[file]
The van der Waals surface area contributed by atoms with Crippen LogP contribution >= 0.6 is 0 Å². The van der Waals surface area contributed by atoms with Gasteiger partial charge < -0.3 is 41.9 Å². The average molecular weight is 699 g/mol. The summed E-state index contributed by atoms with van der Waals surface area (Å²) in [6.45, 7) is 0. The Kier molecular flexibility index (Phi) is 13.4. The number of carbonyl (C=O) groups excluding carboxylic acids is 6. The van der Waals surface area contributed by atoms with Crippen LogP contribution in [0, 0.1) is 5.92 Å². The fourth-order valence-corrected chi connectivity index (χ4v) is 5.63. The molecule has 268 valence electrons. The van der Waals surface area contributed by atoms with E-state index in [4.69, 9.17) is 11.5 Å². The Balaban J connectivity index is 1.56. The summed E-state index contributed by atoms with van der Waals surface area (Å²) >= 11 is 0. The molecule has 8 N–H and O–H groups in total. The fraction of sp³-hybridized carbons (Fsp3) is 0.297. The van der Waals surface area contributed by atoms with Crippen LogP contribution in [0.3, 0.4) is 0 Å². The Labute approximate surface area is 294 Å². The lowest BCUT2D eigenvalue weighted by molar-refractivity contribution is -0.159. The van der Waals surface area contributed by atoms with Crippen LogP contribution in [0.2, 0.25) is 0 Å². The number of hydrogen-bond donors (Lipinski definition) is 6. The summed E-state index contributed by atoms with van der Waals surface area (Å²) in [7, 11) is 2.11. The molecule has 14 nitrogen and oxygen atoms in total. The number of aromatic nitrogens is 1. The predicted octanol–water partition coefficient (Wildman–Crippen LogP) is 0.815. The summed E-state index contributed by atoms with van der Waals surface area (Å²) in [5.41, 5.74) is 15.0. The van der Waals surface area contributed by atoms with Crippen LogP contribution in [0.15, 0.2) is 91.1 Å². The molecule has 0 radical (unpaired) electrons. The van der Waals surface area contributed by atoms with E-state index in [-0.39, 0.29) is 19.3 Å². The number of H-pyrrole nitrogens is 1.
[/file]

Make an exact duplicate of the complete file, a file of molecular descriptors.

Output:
The van der Waals surface area contributed by atoms with Crippen LogP contribution >= 0.6 is 0 Å². The van der Waals surface area contributed by atoms with Gasteiger partial charge < -0.3 is 41.9 Å². The average molecular weight is 699 g/mol. The summed E-state index contributed by atoms with van der Waals surface area (Å²) in [6.45, 7) is 0. The Kier molecular flexibility index (Phi) is 13.4. The number of carbonyl (C=O) groups excluding carboxylic acids is 6. The van der Waals surface area contributed by atoms with Crippen LogP contribution in [0, 0.1) is 5.92 Å². The fourth-order valence-corrected chi connectivity index (χ4v) is 5.63. The molecule has 268 valence electrons. The van der Waals surface area contributed by atoms with E-state index in [4.69, 9.17) is 11.5 Å². The Balaban J connectivity index is 1.56. The summed E-state index contributed by atoms with van der Waals surface area (Å²) >= 11 is 0. The molecule has 8 N–H and O–H groups in total. The fraction of sp³-hybridized carbons (Fsp3) is 0.297. The van der Waals surface area contributed by atoms with Crippen LogP contribution in [0.3, 0.4) is 0 Å². The Labute approximate surface area is 294 Å². The lowest BCUT2D eigenvalue weighted by molar-refractivity contribution is -0.159. The van der Waals surface area contributed by atoms with Crippen LogP contribution in [0.2, 0.25) is 0 Å². The number of hydrogen-bond donors (Lipinski definition) is 6. The summed E-state index contributed by atoms with van der Waals surface area (Å²) in [7, 11) is 2.11. The molecule has 14 nitrogen and oxygen atoms in total. The number of aromatic nitrogens is 1. The predicted octanol–water partition coefficient (Wildman–Crippen LogP) is 0.815. The summed E-state index contributed by atoms with van der Waals surface area (Å²) in [5.41, 5.74) is 15.0. The van der Waals surface area contributed by atoms with Crippen LogP contribution in [0.15, 0.2) is 91.1 Å². The molecule has 0 radical (unpaired) electrons. The van der Waals surface area contributed by atoms with E-state index in [-0.39, 0.29) is 19.3 Å². The number of H-pyrrole nitrogens is 1.